Bokeh continues to be one of the most trendy and ubiquitous effects in photography (a quick Google search of “bokeh cats” proves this to be true.) When used properly, bokeh can help isolate your subject from a background while creating a striking and beautiful environment that won’t distract the viewer. When it’s not used properly, well, then you’ve just got another blurry background longing to be something more.
Sad, right? Don’t leave your background hanging like that.
It’s also important to note (which is why we’re noting it) that bokeh isn’t simply the out-of-focus
areas of an image – bokeh is the aesthetic quality of those out-of-focus areas.
So as photographers, how do we create bokeh that is both beautiful and effective? The easiest way is to capture your image with a DSLR and a fast, high-quality lens. In fact, the design of a lens is the single-most important factor in determining it’s overall appearance – the quality and build of a lens can result in bokeh of different sizes, colors, shapes, and softness.
To create the effect, shoot with a shallow depth of field by opening up the aperture of your lens. The wider your aperture, the larger and softer your background (and any lights in it) will be.
And remember, like many other photographic techniques, the use of bokeh is entirely subjective!
Use it as you would any other tool to experiment with and enhance your images. Just be sure to always keep your subject, composition, and exposure in mind!
“But PHLEARN,” you ask, softly. “What if I don’t have a DSLR and a super-sweet lens?”
We’re glad you asked, human. The answer, as always, is Photoshop.
In this tutorial we break down a surprisingly easy and useful technique to add bokeh to your images. To follow along, you’ll need two images: an image with a subject and an image of bokeh lights with a dark background.
Now gather ‘round. Like all good adventures, this one begins with LAYER BLENDING MODES.
Drag your bokeh image over your subject image as a new layer – make sure your subject is on the bottom of the layer stack and the bokeh on top. Click on the bokeh layer and change the LAYER BLENDING MODE to SCREEN. This will remove the black and dark areas of the image, leaving only those plump and creamy lights behind. After you’ve isolated the bokeh, feel free to move and TRANSFORM that layer so that it fits with the lighting in your base image. If needed, you can duplicate the bokeh to add more varied effects.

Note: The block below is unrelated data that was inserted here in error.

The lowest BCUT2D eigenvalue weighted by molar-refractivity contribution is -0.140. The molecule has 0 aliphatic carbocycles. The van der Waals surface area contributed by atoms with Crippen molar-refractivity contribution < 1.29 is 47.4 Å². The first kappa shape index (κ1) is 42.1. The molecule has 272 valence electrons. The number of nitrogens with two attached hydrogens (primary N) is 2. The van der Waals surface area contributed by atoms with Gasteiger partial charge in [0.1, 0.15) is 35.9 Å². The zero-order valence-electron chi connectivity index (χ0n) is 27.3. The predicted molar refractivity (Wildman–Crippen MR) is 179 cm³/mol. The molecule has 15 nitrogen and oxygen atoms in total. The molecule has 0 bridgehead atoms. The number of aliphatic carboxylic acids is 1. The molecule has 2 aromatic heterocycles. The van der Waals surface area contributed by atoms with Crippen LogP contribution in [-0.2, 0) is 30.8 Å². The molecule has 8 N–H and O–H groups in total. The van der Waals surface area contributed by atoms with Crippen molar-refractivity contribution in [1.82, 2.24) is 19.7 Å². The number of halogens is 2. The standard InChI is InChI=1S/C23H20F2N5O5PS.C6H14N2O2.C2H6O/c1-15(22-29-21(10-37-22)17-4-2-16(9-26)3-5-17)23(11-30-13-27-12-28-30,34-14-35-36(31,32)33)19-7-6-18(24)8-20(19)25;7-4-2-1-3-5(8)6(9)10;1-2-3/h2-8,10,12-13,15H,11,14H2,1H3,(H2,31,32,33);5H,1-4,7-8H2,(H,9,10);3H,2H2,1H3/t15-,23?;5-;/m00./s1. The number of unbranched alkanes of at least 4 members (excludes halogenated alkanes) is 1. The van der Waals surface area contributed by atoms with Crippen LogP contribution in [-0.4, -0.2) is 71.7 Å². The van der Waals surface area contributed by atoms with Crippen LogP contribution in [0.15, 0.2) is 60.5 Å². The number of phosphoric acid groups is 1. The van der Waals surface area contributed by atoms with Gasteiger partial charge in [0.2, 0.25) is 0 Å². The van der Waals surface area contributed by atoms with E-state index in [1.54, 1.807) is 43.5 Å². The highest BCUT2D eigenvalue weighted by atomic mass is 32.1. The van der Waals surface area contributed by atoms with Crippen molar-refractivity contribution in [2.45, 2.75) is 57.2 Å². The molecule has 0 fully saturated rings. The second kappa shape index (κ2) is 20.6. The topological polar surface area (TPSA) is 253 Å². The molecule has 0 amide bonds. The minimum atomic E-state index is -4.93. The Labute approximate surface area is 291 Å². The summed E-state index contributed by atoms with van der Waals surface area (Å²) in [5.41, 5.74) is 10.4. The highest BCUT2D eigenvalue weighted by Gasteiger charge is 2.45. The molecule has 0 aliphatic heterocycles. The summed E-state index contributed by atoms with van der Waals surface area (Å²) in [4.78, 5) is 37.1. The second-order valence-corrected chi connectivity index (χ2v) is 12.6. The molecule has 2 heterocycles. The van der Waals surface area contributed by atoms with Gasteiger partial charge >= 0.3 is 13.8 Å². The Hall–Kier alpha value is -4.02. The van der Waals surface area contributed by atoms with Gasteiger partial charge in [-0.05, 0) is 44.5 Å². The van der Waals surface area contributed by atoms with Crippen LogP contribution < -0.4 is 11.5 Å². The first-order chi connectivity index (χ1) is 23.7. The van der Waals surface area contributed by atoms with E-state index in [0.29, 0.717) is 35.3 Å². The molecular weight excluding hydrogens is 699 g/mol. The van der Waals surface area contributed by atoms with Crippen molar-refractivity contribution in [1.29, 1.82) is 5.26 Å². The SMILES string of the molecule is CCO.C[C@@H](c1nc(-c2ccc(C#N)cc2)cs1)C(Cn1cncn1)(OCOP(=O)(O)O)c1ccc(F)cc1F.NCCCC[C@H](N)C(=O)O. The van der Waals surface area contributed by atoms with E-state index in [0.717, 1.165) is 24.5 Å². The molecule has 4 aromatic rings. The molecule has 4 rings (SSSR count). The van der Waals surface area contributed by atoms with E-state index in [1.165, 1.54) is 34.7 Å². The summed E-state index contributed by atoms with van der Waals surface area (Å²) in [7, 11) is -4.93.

Once you’ve placed the bokeh, load a Layer Mask onto each bokeh layer and use the BRUSH TOOL to paint black over the areas that you don’t want to be visible. We recommend a large soft brush, with a low FLOW.
Quick Tip: Make sure that all of the lights you decide to keep are completely visible and not partially removed.
You can use the BRUSH TOOL to sample colors from your base image to help blend the lighting together. Simply select the BRUSH TOOL, and SAMPLE the color from the base image that you want to blend. We recommend using a soft brush with a flow of about 50%. Create a NEW LAYER and paint around the areas that you want to blend.
Since the color of the light in the subject image won’t always match the color of the bokeh lighting, you can use ADJUSTMENT LAYERS and SMART FILTERS to help make them appear as though they’re in the same environment.
You can create a new ADJUSTMENT LAYER and clip it to the layer you want to affect. COLOR BALANCE and HUE/SATURATION adjustment layers are both great options to start with.
Alternatively, you can RIGHT CLICK on the layer you want to color and select CONVERT TO SMART OBJECT. This will allow you to apply SMART FILTERS to a single layer which can be toggled on/off or changed at any time.
As a finishing touch, you can add a GRADIENT MAP on top of your layer stack to integrate the pieces of the image together.
We hope that this answered your question, human! Now go and add big beautiful bokeh to your holiday photos that will bring tears to your mother’s eyes.
Until next time!